A recent decision by the Delaware Supreme Court upholding the validity of “loser pays” provisions is making waves in corporate shareholder circles, and not just in Delaware. See ATP Tour, Inc., et al. v. Deutscher Tennis Bund, et al., Supreme Court of Delaware, C.A. No. 07-178, May 8, 2014. The Court’s decision is notable, and it hearkens back to Justice Potter’s quote on the subject of pornography 50 years ago, i.e., I know it when I see it. In ATP Tour, the Court approved a corporate board’s authority to adopt a loser pays bylaw, but the Court also noted this type of bylaw could be invalidated if circumstances suggested that it was adopted for inequitable or improper purposes. The Court did not offer specific guidance, however, as to what specific circumstances would make the bylaw either acceptable or improper.
In its ATP decision issued on May 8, the Delaware Supreme Court answered four certified questions from the US District Court in Delaware. The Court held that the board of a Delaware non-stock company could enact a loser pays bylaw that would require a shareholder who sued the company and/or other members to pay all defense fees and costs incurred by the prevailing party if the shareholder lost his lawsuit. The Court’s decision applied to a non-stock corporation, but nothing set forth in the Court’s holding indicated that it would not apply equally to a stock corporation.
The Delaware Court framed the question this way: whether a corporate board can adopt a fee-shifting provision applicable to intra-corporate lawsuits when the claimant fails to obtain a judgment on the merits that substantially achieves, in both substance and amount, the full remedy the shareholder sought in filing the lawsuit.
The Court started with the premise that, under Delaware law, a corporation’s bylaws are presumed valid. It found this bylaw to be facially valid and also held that there was no common law principle that prohibited directors from enacting fee-shifting bylaws. The Court observed that Delaware follows the American Rule, which requires parties in litigation to pay all of their own legal fees and costs. The Court pointed out, however, that nothing in Delaware law or common law prevents contracting parties from modifying the American Rule to obligate the losing party to pay the prevailing party’s fees. Thus, a validly enacted bylaw that calls for the payment of legal fees to be shifted falls within a contractual exception to the American Rule.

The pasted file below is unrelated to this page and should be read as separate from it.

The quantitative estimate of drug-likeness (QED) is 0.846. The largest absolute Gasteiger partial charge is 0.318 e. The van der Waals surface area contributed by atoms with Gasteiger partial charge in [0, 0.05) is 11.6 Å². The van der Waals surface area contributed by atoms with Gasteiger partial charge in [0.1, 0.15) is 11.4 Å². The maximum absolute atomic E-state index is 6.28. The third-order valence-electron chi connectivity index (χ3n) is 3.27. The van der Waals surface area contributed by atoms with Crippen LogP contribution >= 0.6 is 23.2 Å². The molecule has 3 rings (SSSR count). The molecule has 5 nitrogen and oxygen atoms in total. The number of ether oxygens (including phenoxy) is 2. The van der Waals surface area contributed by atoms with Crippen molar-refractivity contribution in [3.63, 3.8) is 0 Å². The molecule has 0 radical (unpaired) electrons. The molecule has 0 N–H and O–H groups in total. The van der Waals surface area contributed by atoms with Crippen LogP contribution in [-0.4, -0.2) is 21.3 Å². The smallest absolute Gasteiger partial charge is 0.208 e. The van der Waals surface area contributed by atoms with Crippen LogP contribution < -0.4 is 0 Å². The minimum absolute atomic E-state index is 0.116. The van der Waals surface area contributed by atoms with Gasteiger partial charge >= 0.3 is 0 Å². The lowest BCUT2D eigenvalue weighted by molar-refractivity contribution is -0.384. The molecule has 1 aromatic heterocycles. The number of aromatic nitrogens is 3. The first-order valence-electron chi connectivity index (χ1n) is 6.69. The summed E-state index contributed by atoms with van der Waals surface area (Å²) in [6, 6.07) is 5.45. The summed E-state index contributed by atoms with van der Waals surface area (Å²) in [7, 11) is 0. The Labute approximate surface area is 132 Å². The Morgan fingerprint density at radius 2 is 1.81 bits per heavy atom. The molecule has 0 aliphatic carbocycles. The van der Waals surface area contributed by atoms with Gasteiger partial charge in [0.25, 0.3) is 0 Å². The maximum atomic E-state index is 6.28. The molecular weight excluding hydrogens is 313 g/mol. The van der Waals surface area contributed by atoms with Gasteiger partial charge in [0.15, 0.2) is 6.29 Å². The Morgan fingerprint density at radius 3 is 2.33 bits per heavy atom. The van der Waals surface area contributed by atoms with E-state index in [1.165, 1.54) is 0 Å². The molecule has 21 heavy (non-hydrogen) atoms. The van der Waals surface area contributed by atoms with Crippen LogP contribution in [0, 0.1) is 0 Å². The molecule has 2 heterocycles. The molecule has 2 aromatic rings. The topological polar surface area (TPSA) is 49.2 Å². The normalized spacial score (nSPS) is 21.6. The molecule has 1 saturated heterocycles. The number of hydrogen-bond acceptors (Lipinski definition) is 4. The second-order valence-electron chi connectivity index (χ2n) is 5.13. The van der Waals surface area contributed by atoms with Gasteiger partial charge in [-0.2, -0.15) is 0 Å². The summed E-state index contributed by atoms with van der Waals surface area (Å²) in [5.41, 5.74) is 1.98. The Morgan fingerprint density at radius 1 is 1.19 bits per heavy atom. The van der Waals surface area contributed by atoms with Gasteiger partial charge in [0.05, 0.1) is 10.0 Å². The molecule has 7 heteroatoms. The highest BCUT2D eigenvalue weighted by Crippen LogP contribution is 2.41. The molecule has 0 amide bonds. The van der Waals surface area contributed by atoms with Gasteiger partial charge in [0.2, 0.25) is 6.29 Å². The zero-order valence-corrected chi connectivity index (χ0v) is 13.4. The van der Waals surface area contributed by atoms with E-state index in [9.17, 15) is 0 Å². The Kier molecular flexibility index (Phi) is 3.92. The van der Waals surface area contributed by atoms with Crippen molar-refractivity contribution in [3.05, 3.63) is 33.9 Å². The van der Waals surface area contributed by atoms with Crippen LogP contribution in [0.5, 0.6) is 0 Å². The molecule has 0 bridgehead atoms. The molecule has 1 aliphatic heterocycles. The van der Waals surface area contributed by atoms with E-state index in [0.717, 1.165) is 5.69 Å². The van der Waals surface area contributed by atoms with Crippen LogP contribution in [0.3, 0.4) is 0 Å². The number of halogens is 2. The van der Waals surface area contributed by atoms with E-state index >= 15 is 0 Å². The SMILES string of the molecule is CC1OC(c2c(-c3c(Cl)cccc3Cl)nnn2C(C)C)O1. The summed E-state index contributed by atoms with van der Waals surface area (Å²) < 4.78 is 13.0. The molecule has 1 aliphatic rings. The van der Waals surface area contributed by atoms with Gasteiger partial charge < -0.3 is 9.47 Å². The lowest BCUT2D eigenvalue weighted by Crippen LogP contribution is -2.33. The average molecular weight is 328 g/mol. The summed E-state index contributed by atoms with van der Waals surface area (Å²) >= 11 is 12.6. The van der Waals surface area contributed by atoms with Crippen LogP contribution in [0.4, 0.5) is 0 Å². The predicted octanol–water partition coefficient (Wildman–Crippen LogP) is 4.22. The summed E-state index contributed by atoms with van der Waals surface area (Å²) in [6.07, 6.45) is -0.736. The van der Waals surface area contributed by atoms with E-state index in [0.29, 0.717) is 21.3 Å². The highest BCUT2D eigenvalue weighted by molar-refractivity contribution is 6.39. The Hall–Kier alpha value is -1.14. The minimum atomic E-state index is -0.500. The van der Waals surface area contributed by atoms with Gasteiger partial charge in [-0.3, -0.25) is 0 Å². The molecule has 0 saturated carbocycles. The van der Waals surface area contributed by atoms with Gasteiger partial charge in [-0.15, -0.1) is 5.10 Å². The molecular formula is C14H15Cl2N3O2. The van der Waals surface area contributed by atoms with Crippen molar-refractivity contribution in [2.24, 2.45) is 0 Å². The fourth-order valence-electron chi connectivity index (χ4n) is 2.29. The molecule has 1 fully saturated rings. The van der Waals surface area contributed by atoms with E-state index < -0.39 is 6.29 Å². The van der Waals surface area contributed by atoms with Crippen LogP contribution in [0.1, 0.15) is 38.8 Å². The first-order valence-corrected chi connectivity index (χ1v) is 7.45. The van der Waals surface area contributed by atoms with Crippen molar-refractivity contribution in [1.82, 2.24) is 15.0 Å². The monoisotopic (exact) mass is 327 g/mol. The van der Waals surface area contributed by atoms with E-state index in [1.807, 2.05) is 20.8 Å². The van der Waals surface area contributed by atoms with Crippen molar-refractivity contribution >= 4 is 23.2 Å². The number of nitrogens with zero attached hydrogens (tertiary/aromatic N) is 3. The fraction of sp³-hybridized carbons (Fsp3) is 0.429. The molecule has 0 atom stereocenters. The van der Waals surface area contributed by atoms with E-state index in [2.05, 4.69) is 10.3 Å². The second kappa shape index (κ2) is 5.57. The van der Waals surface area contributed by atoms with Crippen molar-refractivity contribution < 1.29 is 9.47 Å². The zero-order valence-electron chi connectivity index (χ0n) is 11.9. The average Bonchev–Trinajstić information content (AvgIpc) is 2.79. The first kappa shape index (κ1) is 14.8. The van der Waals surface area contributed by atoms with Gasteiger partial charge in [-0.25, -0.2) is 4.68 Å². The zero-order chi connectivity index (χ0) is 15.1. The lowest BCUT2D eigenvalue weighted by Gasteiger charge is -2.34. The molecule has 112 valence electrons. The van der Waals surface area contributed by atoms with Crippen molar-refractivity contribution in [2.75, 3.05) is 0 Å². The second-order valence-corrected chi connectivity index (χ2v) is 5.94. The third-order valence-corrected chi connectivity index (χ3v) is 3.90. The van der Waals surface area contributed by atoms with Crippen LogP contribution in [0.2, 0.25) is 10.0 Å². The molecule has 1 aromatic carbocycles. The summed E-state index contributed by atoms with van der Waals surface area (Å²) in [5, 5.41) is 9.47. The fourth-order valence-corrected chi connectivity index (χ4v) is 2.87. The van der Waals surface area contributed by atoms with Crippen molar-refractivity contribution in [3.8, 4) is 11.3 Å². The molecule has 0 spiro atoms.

Importantly, the Court also stated that the enforceability of a fee-shifting provision “depends on the manner in which it was adopted and the circumstances under which it was invoked.” Id. The Court then went on to cite cases in which Delaware courts have held that the board’s purpose in adopting the bylaw was to “perpetuate itself in office” and “obstruct  the legitimate efforts of dissident shareholders in the exercise of their rights to undertake a proxy contest against management.” Schnell v. Chris-Craft Industries, 285 A.2d 437 (Del. 1971); Hollinger International, Inc. v. Black, 844 A.2d 1022 (Del. Ch. 2004), aff’d sub. nom., Black v. Hollinger, Int’l Inc., 872 A.2d 559 (Del. 2005). The ATP Court quoted what it described as the “famous statement” from the Schnell Court as follows: “inequitable action does not become permissible simply because it is legally possible.” Id. at 439.
The Court emphasized that it was answering a certified question, and was not applying the law to the facts of a specific case. Therefore, the Court hedged its bet by stating that “the enforceability of a facially valid bylaw may turn on the circumstances surrounding its adoption and use. “ Id.
The negative reaction and response to the ATP decision was swift. Members of the Delaware Bar representing both plaintiffs and defendants proposed legislation to overturn the decision’s application to stock corporations. The proposed amendments would prevent fee-shifting provisions from inclusion in the company’s organizational documents. The Corporate Law Section of the Delaware State Bar Association approved the amendments on May 29, 2014 with a proposed effective date of August 1, 2014. If approved by the Executive Committee of the Bar Association, the amendments would be sent to the State legislature. The Delaware legislature generally follows recommendations from the State Bar Association regarding any proposed legislation and the enactment of these amendments is therefore widely expected.
In Texas, there is no decision equivalent to the ATP case upholding a fee shifting bylaw. Yet, there is nothing in the Texas Business Organization Code that would prohibit a corporate board from adopting a loser pays bylaw. Thus, it is unclear whether a Texas court would enforce either an original or amended bylaw requiring the losing party to pay the prevailing party’s legal fees and costs in shareholder litigation. Given the importance of Delaware law in shareholder lawsuits, the ATP decision would likely have some influence with Texas courts construing this type of bylaw. That influence will be largely muted, however, if the Delaware legislature passes a statute that forbids stock corporations from including loser pays provisions in their bylaws.
 See Jacobellis v. Ohio, 378 U.S. 184 (1964).